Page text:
Ethiopian-born musicianÃ‚Â Meklit HaderoÃ‚Â has been blending the music of Ethiopia, her birth country, with the jazz of the US, where she lives now. And now sheÃ¢â‚¬â„¢s stepping it upÃ¢â‚¬â€œ not only does she have a new group made up of otherÃ‚Â Ethiopia diaspora musiciansÃ‚Â , but she recently received aÃ‚Â TEDsenior fellowship for something she calls Ã¢â‚¬Å“the Nile Project.Ã¢â‚¬Â It would bring together musicians from countries on the Nile rivers, who would sail down the river on a boat, performing for onlookers on the banks.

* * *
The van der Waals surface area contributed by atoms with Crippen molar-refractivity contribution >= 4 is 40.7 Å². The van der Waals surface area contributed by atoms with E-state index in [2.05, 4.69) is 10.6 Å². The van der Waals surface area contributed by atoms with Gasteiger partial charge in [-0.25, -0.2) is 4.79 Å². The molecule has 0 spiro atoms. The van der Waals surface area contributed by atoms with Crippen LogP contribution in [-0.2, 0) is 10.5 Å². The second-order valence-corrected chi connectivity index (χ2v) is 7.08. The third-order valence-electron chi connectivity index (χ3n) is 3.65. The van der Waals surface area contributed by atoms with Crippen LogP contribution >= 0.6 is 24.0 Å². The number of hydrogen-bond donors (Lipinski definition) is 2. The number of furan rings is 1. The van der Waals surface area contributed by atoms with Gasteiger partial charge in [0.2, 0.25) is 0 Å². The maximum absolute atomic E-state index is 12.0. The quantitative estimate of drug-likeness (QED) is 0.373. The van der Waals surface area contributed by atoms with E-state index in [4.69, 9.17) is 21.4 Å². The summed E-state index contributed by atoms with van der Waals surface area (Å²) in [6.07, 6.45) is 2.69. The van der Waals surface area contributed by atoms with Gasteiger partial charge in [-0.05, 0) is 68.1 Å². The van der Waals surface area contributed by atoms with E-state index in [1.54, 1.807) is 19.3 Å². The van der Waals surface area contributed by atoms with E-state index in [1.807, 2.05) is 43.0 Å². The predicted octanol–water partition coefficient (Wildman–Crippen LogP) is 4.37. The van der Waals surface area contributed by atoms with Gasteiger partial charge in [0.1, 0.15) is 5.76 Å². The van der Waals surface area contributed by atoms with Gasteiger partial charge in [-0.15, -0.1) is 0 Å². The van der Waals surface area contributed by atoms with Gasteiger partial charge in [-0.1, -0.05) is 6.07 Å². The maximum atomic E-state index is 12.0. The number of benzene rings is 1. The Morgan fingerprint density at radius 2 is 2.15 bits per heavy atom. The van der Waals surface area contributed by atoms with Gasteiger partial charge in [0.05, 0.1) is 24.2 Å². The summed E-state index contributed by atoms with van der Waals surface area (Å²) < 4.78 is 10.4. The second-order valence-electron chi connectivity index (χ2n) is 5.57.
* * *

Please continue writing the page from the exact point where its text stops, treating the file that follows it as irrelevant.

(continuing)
Hadero tellsÃ‚Â Here & NowÃ¢â‚¬Ëœs Sacha Pfeiffer that she gets a range of reactions when she travels back to her native Ethiopia and performs.
Ã¢â‚¬Å“Some people come up to me and say you know we feel like youÃ¢â‚¬â„¢re representing us in a way weÃ¢â‚¬â„¢ve never been represented beforeÃ¢â‚¬Â¦ weÃ¢â‚¬â„¢re proud of you,Ã¢â‚¬Â she said. Ã¢â‚¬Å“Others say please sing more songs in [Ethiopia’s native language] Amharic. ItÃ¢â‚¬â„¢s about wanting to see themselves represented.Ã¢â‚¬Â
Hardero has even received advice from famed Ethiopian musician Mulatu Astatke.
Ã¢â‚¬Å“What he said to me was, Ã¢â‚¬ËœYou keep innovating. Make your sound. Maybe youÃ¢â‚¬â„¢re still developing it, maybe you donÃ¢â‚¬â„¢t know what it is yet, but itÃ¢â‚¬â„¢s made of many things and you keep innovating,Ã¢â‚¬â„¢Ã¢â‚¬Â she said.
Source: Here and Now (NPR Boston)